Figure 9.4: Aircraft will generate sufficient lift for takeoff with flaps deployed.

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From Figure 9.4, we can clearly see that at stall angle of attack of approximately 17 degrees, the aircraft will be able to takeoff with 675.1 lbf lift force. This is slightly higher than our gross takeoff weight of 644.8 lbf. Our goal was meet the gross takeoff weight at stall speed since the UAV will be flying at 1.15 times greater than the stall speed during normal takeoff session. At 1.15Vstall, the UAV will generate approximately 894.5 lbf of lift force and it will have 6 degree of error margin between stall angle of attack and minimum lift angle of attack. Deploying the flaps will result in changes to aerodynamic properties of the wing. The sectional lift coefficient of the wing as well as the aerodynamic pitching moment will be affected due to the flaps. The equations used to calculate these changes are shown in Appendix D. 9.4 Drag The total drag coefficient can be calculated by adding the parasite drag coefficient, induced drag coefficient, trim drag coefficient, and the added induced drag due to the flaps. Equation 9.2 illustrates this point.

CD = CD 0 + ( ΔCD ) flaps + CDi + CDtrim

(Eqn. 9.2)

Each component contributing to the total drag was calculated individually. These calculations can be found in Appendix D. The total drag coefficient of the aircraft at takeoff, cruise and dash conditions were plotted and a 2nd degree polynomial fit operation was done to calculate the K value for CD = KCL2 + CD0. Table 9.7 shows the table of CD0 and K values for all 4 configurations.
CD0 0.0222 0.0375 0.0205 0.0181 K(ac) 0.0336 0.0339 0.0336 0.0336

Takeoff (No Flaps) Takeoff (With Flaps) Cruise Dash

Table 9.7: CD0 and K values at different configurations.

To illustrate this relationship, a drag polar plot for takeoff condition was constructed. This is shown in Figure 9.5.

27

Drag Polar at Takeoff Condition (-17 deg. to 17 deg.)
Without Flaps 0.25 With Flaps

0.2

CD(ac)

0.15

0.1

0.05

0 -1.5 -1 -0.5 0 0.5 CL(ac) 1 1.5 2 2.5

Figure 9.5: Drag polar at Takeoff Condition

As you can see from the plot, the y-intercept (CD0) increased with the flaps deployed. This is expected due to increase in induced drag as well as the trim drag. The K value did not change much going from retracted to deployed configuration. The slope of drag polar curve remains the same for both configurations due to this constant K. The parasite drag coefficient is the major contribution of the drag when the aircraft is at steady level flight. Table 9.8 shows the breakdown of each component contributing to the parasite drag at dash condition.
Component Wing Fuselage Booms Tail Deployed Landing Gear CD0 0.0100 0.0025 0.0020 0.0021 0.0034

Table 9.8. CD0 contribution by different components at dash condition.

As seen from the table, the major contribution of the parasite drag is the wing. By examining the equations, the wing surface area was the major parameter related to the wing parasite drag. Therefore, our team focused on optimizing the wing surface area as much as possible in order to minimize the wing parasite drag. Another component to observe is the landing gear. When the landing gear was not retracted, the resultant parasite drag coefficient contribution was approximately 33% of the wing parasite drag. This was the main motivation behind retractable landing gear configuration. Additionally, the fuselage and boom wetted areas were directly calculated from CAD software since this was the most accurate way to calculate it.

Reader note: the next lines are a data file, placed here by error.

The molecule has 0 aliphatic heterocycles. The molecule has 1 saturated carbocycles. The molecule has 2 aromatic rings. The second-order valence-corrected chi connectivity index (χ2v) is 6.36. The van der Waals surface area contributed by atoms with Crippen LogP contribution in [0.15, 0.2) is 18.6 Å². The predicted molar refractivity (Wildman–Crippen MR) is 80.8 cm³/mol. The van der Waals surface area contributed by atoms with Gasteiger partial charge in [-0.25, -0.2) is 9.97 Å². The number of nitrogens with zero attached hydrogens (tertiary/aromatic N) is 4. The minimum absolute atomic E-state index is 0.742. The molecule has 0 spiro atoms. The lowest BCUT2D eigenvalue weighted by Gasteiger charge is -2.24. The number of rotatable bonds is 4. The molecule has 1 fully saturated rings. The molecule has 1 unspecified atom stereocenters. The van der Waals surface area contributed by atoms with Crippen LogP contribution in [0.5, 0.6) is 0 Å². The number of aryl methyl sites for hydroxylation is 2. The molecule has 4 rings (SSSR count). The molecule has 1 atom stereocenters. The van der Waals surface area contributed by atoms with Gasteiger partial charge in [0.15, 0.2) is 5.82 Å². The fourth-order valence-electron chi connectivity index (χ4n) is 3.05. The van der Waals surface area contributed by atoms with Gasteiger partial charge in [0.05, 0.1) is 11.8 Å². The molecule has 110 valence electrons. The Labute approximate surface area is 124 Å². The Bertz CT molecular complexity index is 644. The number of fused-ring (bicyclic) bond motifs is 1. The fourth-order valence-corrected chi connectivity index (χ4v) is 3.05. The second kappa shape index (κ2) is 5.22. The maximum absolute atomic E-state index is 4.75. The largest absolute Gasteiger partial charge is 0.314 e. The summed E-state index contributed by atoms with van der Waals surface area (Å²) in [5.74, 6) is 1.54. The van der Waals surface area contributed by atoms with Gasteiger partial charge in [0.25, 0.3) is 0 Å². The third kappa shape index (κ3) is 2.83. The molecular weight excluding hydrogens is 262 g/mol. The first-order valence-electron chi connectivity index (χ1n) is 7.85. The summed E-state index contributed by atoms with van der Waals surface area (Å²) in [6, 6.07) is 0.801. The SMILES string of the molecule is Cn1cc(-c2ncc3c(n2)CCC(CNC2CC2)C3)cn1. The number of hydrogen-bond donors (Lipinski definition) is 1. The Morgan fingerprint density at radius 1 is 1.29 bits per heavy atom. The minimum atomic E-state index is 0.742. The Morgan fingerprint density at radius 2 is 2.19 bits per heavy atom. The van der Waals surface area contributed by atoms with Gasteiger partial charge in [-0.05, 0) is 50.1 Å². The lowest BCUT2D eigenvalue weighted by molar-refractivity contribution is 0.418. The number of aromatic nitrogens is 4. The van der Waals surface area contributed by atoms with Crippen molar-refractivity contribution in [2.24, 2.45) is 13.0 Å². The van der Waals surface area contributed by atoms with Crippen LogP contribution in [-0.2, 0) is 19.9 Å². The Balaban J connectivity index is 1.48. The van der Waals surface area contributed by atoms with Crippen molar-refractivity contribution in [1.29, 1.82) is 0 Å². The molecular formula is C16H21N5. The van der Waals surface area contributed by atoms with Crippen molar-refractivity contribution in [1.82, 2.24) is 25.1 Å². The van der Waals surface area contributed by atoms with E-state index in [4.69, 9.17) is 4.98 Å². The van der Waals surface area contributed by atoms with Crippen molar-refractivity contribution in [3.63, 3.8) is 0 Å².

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the UAV must have a sufficiently powerful engine and propeller configuration. the measured output is in horse power and must be converted to thrust. To maintain steady.9.81 1.5 Cruise and Dash Performance During dash. Our UAV will have approximately L/D ratio of 17 for both conditions near 5 degree angle of attack.1 Power Requirement Calculations In steady level flight. 10. The power required was computed at the various design points of cruise. dash and loiter.9 38. the stall speed was below 140 kts at maximum angle of attack. At this flight condition. To select an appropriate engine. the aircraft is flying at a constant altitude and velocity.81 Vstall (kts) 50. at dash condition. we have calculated that our stall velocity at cruise is below 80 kts. Our calculations indicate that with the chosen propeller. the required thrust is equal to the drag acting on the aircraft. 10. For a propeller aircraft. it is important to consider L/D ratio since this will directly affect the fuel efficiency of the aircraft.3 Cruise Dash Table 9. This is similar to the L/D ratio of similar aircrafts we have considered at the beginning of our project. For cruise and dash conditions. a 51 hp engine will be required to meet all performance specifications. L/Dmax 17. in an engine that has a rated sea level horse power Pshp is given by: 29 . The power available.2 18. Table 9. at a specific altitude.9: Maximum L/D ratio occurs near 5 degree angle of attack. our team calculated the power requirements based on the current aerodynamic and weight estimates of the aircraft.2 AoA (Degree) 5 5 CLmax(ac) 1. level flight. From the lift section. Additionally.9 tabulates the maximum L/D ratio for both conditions as well as the CLmax and equivalent stall speeds. the aircraft is traveling approximately twice as fast at near sea level altitude compared to cruise conditions. A MATLAB code was written to perform these calculations and is included in Appendix C. the engine must generate an available power that is greater than or equal to the power required. This implies that our aircraft should be able to carry out its mission with targeted airspeed for both conditions. Power Requirement In order for our aircraft to meet the various speed and altitude requirements.